A family restraining order is issued by the family court. An individual can file a 46b-15 application with the family court clerk’s office. A judge then grants immediate relief or denies it. It is called ex parte relief and it immediately issues relief that must be served on the respondent. A hearing is issued within one to two weeks depending on whether the respondent is alleged to have possessed firearms. An ex parte order must be served on the respondent who then has the right to call witnesses, confront the accuser, and have a full evidentiary hearing. They can subpoena witnesses, subpoena evidence, and be heard on the application.

    The court hears that and can extend the restraining order for one year. Sometimes, before the judge has the hearing, they often send the parties to the Family Relations Office in the Stamford courthouse. The Family Relations Officer (FRO) tries to mediate the restraining order and come up with a compromise. If that is not successful, the hearing proceeds and could take days. This, in turn, can be incredibly expensive.

    Another category of restraining order is called a civil protective order. These are issued by the civil courts of the Connecticut Superior Court system, not the family court or the criminal court. They are issued to protect victims of stalking, rape, and sexual assault, regardless of whether a dating relationship or family relationship exists. Due to the many categories of restraining orders in Stamford, it is pertinent that any individual involved in such proceedings contact an attorney immediately.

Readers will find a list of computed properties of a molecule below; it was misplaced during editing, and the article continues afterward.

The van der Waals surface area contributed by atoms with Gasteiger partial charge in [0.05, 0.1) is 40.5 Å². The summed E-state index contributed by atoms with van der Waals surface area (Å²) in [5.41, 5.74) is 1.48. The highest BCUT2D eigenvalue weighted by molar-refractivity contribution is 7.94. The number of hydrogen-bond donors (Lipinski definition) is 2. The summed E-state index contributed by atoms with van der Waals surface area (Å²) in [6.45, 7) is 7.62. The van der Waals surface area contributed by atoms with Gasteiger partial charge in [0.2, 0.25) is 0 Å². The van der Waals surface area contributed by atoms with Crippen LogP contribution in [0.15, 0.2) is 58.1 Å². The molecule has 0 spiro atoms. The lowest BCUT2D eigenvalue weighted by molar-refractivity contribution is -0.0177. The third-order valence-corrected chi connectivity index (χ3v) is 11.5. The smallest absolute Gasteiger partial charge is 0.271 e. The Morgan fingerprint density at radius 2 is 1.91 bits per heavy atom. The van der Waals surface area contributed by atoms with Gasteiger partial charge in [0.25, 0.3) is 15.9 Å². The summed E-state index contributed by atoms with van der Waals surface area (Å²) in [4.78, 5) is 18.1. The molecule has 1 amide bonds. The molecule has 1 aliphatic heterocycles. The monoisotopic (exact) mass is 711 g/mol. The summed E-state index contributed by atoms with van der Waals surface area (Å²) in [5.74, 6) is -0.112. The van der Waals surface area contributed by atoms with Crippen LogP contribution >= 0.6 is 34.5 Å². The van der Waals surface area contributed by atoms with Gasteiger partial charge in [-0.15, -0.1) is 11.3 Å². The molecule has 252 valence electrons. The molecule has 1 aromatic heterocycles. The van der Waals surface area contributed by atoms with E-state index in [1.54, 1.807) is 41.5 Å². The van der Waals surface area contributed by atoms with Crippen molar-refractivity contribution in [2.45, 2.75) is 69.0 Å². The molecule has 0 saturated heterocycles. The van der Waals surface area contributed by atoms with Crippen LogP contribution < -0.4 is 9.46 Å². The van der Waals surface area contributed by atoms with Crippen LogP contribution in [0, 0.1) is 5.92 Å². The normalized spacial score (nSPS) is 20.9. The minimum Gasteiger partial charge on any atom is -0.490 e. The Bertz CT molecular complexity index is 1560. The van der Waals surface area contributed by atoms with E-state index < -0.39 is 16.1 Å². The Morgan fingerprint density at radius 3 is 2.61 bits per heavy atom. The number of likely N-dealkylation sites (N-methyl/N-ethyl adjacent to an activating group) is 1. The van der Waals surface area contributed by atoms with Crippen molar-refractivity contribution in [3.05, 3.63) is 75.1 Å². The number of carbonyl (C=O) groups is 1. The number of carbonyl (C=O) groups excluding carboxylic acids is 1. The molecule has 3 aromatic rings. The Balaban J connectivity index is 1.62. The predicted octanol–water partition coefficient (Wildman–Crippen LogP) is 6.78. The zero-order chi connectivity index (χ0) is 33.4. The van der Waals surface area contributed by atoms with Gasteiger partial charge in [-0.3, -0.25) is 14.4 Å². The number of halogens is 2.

Categories of Restraining Orders

    When an individual is accused of violating a Stamford restraining order, it is a felony criminal arrest. This charge is classified as a violation of a civil restraining order, and is considered a domestic violence crime. Whether it is a domestic violence criminal protective order, a family civil restraining order, or a civil court protective order, the restraining orders are identical in form and substance. There are three categories of Stamford restraining orders, which include:

    • A full no-contact order
    • A full or residential stay-away order
    • A partial or limited protective order

    An attorney will urge an individual to use caution when engaged in a protective order. Sometimes, people may use these orders as swords, not shields, and attempt to bait the respondent into violating the order. An individual cannot defend themselves by saying that the protected party wrote them, or asked them over. It is not an effective defense method.

    Violation of a Restraining Order

    Violating a restraining order is a very strictly enforced, strict liability crime. Even technical violations of the full no-contact order are enforced. For example, if an individual sends a Tweet, Facebook message, or even a LinkedIn invitation to the protected party, it is a technical violation. Currently, the Stamford police are strictly enforcing these crimes. Sometimes, the court can add additional restrictions to the full no-contact and full residential orders, including exceptions such as permitting the parties to text or email each other regarding parenting time visitation. Violating any of those orders or any condition of those orders is considered a violation. It is a domestic violence crime, and in every case, it is a Class D felony punishable by up to five years.